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Martin Kevorkian, Chair CAL 226, Mailcode B5000, Austin, TX 78712 • 512-471-4991

Spring 2006

E 328 • The English Novel in the Nineteenth Century

Unique Days Time Location Instructor
33510 MWF
9:00 AM-10:00 AM
PAR 101

Course Description

What is "Victorian" about the Victorian novel? What does the novel tell us about the way "Victorians" perceived themselves and their place in Britain, the British Empire, and the world? Is there a difference between the nineteenth-century "English" novel and its Scottish and Irish contemporaries? Among many other things, the Victorian novel concerned itself with questions of identity: national and imperial, economic and social, religious and gender. People accustomed to finding their predetermined "place" in the social order began to see themselves as part of larger groups with common interests: owners and workers, landlords and tenants, men and women, Whigs and Tories. Disraeli's famous characterization of Victorian Britain as "Two Nations," one wealthy and complacent, the other dispossessed and menacing, will be our starting point for examining the Victorian novel's quest to find a stable basis for personal and social identity in the midst of bewildering change.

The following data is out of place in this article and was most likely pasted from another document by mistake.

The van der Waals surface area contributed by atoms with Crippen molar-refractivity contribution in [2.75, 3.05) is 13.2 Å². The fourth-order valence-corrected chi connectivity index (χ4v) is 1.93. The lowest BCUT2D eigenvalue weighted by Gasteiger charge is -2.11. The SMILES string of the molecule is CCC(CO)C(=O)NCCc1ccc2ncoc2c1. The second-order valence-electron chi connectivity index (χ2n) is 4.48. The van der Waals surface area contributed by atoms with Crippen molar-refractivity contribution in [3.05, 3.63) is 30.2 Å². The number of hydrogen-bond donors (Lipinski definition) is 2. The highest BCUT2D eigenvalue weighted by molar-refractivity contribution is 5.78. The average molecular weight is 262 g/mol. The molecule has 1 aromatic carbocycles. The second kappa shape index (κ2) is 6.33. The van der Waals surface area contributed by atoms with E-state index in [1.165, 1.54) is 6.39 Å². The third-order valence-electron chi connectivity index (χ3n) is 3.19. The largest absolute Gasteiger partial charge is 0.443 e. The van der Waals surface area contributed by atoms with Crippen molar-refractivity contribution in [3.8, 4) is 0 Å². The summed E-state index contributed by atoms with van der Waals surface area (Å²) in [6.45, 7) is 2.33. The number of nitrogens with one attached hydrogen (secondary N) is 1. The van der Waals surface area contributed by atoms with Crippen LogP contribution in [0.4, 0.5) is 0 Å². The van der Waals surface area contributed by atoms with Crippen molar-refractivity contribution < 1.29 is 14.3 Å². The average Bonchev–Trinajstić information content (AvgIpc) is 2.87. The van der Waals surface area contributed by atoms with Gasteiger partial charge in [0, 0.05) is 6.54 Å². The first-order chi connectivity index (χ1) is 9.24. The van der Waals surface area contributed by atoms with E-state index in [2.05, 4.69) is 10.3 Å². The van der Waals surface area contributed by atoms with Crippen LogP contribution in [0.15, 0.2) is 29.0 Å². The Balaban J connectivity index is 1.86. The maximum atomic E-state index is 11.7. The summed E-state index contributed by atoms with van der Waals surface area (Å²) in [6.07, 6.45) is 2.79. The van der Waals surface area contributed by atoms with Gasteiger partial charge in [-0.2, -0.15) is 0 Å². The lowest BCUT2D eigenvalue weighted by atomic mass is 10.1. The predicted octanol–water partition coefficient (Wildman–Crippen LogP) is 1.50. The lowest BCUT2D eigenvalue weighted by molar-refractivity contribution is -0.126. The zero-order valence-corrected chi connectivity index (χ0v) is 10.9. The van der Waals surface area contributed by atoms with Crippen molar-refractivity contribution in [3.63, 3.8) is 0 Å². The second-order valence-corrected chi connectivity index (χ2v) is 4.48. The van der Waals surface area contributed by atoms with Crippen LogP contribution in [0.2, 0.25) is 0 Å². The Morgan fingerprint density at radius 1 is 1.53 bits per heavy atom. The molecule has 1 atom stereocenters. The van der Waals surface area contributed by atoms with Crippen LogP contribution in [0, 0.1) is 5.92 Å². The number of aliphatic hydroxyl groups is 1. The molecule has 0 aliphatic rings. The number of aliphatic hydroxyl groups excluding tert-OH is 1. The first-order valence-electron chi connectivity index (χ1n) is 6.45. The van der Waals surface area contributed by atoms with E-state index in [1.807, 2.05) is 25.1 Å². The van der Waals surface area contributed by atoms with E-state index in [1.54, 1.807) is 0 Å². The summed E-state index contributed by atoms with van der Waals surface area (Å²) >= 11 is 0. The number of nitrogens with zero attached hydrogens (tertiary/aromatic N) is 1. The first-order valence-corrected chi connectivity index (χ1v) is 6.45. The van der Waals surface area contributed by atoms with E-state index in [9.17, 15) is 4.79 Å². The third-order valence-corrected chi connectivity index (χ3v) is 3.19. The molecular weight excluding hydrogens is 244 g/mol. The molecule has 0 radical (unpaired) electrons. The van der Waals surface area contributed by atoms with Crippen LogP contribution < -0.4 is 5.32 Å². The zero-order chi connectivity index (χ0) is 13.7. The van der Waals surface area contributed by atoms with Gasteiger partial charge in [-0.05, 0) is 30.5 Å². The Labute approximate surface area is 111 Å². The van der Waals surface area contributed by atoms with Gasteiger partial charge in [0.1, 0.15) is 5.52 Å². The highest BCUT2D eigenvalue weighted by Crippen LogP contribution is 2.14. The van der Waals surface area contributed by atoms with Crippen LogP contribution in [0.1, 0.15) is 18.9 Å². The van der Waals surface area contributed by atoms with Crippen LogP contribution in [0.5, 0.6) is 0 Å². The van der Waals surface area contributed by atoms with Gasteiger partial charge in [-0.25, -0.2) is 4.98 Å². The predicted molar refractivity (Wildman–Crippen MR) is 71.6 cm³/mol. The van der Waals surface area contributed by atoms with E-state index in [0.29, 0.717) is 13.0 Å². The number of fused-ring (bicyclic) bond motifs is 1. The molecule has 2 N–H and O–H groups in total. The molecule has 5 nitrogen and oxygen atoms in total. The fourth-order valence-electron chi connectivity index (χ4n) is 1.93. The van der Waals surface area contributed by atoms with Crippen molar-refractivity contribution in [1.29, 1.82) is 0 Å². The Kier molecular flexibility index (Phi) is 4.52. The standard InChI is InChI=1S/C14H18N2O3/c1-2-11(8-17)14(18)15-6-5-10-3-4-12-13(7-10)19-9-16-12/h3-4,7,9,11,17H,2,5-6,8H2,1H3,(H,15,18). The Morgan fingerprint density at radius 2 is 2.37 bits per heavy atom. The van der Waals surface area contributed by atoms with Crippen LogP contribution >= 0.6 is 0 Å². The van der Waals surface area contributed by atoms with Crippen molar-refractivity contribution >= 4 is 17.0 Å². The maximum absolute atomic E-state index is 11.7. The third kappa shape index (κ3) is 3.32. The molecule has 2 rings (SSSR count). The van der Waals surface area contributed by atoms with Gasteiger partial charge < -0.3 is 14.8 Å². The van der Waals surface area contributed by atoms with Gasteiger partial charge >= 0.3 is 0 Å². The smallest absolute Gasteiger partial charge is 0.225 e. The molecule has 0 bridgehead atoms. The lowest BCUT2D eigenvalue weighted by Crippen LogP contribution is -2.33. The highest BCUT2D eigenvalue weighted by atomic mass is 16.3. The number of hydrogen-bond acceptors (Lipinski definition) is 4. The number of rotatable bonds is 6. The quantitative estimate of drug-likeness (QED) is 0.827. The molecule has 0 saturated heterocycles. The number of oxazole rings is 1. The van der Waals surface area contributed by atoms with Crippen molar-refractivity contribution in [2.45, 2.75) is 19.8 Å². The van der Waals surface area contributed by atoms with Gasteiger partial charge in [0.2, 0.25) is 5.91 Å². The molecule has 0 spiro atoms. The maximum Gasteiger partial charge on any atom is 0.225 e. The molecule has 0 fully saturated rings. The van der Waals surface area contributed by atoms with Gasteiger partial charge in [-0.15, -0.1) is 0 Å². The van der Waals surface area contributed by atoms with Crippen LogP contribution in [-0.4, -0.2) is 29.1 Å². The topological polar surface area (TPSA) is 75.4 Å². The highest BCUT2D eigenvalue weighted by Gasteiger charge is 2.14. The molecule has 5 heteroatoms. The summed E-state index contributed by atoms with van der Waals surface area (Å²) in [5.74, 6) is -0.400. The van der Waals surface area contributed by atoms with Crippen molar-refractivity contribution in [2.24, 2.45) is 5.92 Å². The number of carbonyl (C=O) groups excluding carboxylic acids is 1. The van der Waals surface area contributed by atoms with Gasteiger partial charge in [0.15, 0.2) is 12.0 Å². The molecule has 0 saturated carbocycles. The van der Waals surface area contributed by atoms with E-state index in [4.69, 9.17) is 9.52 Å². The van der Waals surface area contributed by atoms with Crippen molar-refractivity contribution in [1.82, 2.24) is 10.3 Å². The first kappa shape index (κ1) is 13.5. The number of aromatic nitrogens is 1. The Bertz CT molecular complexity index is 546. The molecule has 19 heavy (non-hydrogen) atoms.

Grading Policy

1 oral presentation 15%
1 mid-term essay examination 30%
1 paper proposal (250-500 words) 5%
1 final paper (1500-2000 words) 30%
Attendance and participation 20%


Walter Scott, Guy Mannering
Elizabeth Gaskell, North and South
Benjamin Disraeli, Sybil
Emily Bronte, Wuthering Heights
Charles Dickens, Great Expectations
George Eliot, Middlemarch
Edith Somerville and Martin Ross, The Real Charlotte
Thomas Hardy, Jude the Obscure


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